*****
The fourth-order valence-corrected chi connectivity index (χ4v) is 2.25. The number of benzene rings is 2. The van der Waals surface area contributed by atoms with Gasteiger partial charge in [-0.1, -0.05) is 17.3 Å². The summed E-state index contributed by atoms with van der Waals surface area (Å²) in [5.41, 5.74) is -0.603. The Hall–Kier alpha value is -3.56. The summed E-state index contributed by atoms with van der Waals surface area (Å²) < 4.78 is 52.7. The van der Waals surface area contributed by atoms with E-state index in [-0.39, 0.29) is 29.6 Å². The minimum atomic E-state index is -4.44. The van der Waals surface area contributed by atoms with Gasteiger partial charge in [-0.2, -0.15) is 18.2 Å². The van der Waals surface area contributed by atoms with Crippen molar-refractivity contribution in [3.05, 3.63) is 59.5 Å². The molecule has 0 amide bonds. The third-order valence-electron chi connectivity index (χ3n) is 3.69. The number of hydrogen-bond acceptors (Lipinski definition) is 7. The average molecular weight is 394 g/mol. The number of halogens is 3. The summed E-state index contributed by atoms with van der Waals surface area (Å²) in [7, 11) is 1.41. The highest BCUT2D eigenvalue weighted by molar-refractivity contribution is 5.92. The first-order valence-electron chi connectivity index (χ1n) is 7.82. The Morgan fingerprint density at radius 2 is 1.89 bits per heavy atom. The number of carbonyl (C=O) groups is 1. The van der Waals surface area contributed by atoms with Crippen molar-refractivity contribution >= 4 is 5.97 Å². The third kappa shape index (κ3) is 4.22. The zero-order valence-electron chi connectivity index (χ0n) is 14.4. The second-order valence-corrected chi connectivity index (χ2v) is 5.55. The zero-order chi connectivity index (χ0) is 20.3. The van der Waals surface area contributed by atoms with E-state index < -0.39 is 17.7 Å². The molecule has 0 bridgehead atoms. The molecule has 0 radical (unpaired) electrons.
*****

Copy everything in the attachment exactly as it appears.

The fourth-order valence-corrected chi connectivity index (χ4v) is 2.25. The number of benzene rings is 2. The van der Waals surface area contributed by atoms with Gasteiger partial charge in [-0.1, -0.05) is 17.3 Å². The summed E-state index contributed by atoms with van der Waals surface area (Å²) in [5.41, 5.74) is -0.603. The Hall–Kier alpha value is -3.56. The summed E-state index contributed by atoms with van der Waals surface area (Å²) < 4.78 is 52.7. The van der Waals surface area contributed by atoms with E-state index in [-0.39, 0.29) is 29.6 Å². The minimum atomic E-state index is -4.44. The van der Waals surface area contributed by atoms with Gasteiger partial charge in [-0.2, -0.15) is 18.2 Å². The van der Waals surface area contributed by atoms with Crippen molar-refractivity contribution in [3.05, 3.63) is 59.5 Å². The molecule has 0 amide bonds. The third-order valence-electron chi connectivity index (χ3n) is 3.69. The number of hydrogen-bond acceptors (Lipinski definition) is 7. The average molecular weight is 394 g/mol. The number of halogens is 3. The summed E-state index contributed by atoms with van der Waals surface area (Å²) in [7, 11) is 1.41. The highest BCUT2D eigenvalue weighted by molar-refractivity contribution is 5.92. The first-order valence-electron chi connectivity index (χ1n) is 7.82. The Morgan fingerprint density at radius 2 is 1.89 bits per heavy atom. The number of carbonyl (C=O) groups is 1. The van der Waals surface area contributed by atoms with Crippen molar-refractivity contribution >= 4 is 5.97 Å². The third kappa shape index (κ3) is 4.22. The zero-order valence-electron chi connectivity index (χ0n) is 14.4. The second-order valence-corrected chi connectivity index (χ2v) is 5.55. The zero-order chi connectivity index (χ0) is 20.3. The van der Waals surface area contributed by atoms with E-state index < -0.39 is 17.7 Å². The molecule has 0 bridgehead atoms. The molecule has 0 radical (unpaired) electrons.